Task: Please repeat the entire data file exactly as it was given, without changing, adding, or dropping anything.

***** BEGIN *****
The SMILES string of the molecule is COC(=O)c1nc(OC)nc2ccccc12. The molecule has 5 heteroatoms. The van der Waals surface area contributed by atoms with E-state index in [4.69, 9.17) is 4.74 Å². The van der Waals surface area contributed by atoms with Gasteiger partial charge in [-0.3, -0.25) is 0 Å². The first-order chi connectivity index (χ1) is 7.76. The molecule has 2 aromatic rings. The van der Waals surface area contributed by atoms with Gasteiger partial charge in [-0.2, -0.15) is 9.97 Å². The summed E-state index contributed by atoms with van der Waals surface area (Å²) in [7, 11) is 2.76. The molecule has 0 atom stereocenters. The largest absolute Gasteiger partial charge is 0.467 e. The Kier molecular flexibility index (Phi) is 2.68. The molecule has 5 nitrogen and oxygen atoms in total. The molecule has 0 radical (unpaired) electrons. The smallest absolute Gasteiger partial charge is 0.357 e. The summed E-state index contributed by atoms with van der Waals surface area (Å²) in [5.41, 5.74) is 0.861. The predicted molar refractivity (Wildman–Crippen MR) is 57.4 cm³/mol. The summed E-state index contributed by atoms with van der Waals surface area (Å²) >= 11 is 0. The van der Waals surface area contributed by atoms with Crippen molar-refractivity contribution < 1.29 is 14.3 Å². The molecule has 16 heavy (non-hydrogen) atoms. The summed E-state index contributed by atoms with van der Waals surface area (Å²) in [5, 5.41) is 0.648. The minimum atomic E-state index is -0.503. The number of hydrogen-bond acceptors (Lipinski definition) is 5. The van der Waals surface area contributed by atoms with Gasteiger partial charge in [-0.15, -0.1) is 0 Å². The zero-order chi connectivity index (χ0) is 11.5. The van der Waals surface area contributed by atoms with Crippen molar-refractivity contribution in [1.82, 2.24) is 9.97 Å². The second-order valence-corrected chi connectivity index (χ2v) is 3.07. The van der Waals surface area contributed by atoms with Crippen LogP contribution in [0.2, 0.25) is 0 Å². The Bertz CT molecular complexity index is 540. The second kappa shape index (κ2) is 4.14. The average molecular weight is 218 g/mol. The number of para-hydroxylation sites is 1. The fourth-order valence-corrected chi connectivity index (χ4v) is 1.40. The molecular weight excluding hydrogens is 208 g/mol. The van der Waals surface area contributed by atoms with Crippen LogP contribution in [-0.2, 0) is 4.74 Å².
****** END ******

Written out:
The SMILES string of the molecule is COC(=O)c1nc(OC)nc2ccccc12. The molecule has 5 heteroatoms. The van der Waals surface area contributed by atoms with E-state index in [4.69, 9.17) is 4.74 Å². The van der Waals surface area contributed by atoms with Gasteiger partial charge in [-0.3, -0.25) is 0 Å². The first-order chi connectivity index (χ1) is 7.76. The molecule has 2 aromatic rings. The van der Waals surface area contributed by atoms with Gasteiger partial charge in [-0.2, -0.15) is 9.97 Å². The summed E-state index contributed by atoms with van der Waals surface area (Å²) in [7, 11) is 2.76. The molecule has 0 atom stereocenters. The largest absolute Gasteiger partial charge is 0.467 e. The Kier molecular flexibility index (Phi) is 2.68. The molecule has 5 nitrogen and oxygen atoms in total. The molecule has 0 radical (unpaired) electrons. The smallest absolute Gasteiger partial charge is 0.357 e. The summed E-state index contributed by atoms with van der Waals surface area (Å²) in [5.41, 5.74) is 0.861. The predicted molar refractivity (Wildman–Crippen MR) is 57.4 cm³/mol. The summed E-state index contributed by atoms with van der Waals surface area (Å²) >= 11 is 0. The van der Waals surface area contributed by atoms with Crippen molar-refractivity contribution < 1.29 is 14.3 Å². The molecule has 16 heavy (non-hydrogen) atoms. The summed E-state index contributed by atoms with van der Waals surface area (Å²) in [5, 5.41) is 0.648. The minimum atomic E-state index is -0.503. The number of hydrogen-bond acceptors (Lipinski definition) is 5. The van der Waals surface area contributed by atoms with Gasteiger partial charge in [-0.15, -0.1) is 0 Å². The zero-order chi connectivity index (χ0) is 11.5. The van der Waals surface area contributed by atoms with Crippen molar-refractivity contribution in [1.82, 2.24) is 9.97 Å². The second-order valence-corrected chi connectivity index (χ2v) is 3.07. The van der Waals surface area contributed by atoms with Crippen LogP contribution in [0.2, 0.25) is 0 Å². The Bertz CT molecular complexity index is 540. The second kappa shape index (κ2) is 4.14. The average molecular weight is 218 g/mol. The number of para-hydroxylation sites is 1. The fourth-order valence-corrected chi connectivity index (χ4v) is 1.40. The molecular weight excluding hydrogens is 208 g/mol. The van der Waals surface area contributed by atoms with Crippen LogP contribution in [-0.2, 0) is 4.74 Å².